Landscape Ecology of Aquatic Ecosystems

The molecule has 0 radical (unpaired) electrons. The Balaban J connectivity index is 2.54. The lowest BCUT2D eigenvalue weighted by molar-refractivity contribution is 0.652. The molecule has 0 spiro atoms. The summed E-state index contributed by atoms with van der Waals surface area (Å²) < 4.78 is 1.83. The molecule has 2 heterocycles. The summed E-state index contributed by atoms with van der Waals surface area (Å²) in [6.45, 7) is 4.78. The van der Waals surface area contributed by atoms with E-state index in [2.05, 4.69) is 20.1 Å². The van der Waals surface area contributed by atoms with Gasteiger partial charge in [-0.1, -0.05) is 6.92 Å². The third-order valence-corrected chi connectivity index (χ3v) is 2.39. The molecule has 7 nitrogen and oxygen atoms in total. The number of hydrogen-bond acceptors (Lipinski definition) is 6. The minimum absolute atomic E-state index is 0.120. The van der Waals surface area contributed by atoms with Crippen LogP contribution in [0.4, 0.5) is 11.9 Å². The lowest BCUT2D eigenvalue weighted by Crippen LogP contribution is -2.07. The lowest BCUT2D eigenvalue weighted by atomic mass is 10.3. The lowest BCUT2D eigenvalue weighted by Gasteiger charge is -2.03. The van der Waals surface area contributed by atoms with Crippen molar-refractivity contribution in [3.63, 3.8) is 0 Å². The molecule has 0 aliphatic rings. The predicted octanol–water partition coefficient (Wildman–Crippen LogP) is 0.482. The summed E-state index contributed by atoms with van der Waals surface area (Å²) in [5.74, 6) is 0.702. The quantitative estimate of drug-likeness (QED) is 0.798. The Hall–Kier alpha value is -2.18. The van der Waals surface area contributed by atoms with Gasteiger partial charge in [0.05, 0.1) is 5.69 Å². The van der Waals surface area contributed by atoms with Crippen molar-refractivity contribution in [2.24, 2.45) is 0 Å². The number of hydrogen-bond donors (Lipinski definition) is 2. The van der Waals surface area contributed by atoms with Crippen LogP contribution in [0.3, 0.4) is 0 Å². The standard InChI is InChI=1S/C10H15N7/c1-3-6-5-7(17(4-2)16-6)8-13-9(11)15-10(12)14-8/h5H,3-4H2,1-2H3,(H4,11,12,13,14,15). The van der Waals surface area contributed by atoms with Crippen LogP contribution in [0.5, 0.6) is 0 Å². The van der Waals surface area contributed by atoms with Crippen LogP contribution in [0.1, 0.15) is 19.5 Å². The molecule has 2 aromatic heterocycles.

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Landscape ecology has only a short history as a recognized discipline, but it has transformed our thinking about the interplay between pattern and process. We now understand that many smaller-scale phenomena are driven by spatial processes, such as the proximity of different habitats to one another, the ability of organisms to move through landscapes, and the dynamics of natural disturbance such as fires, floods, and droughts. We have worked over the past two decades to apply ideas from metapopulation biology and landscape spatial processes to understanding the effects of habitat fragmentation, alteration, and restoration. As a result, our perspective has completely changed from the traditional emphasis on site- or reach-scale factors influencing aquatic species in river networks. In nearly every study we conduct, we continue to push on the boundaries of our understanding of landscape processes and their relevance to how we think about species life histories, restoring ecosystems, and evaluating climate impacts.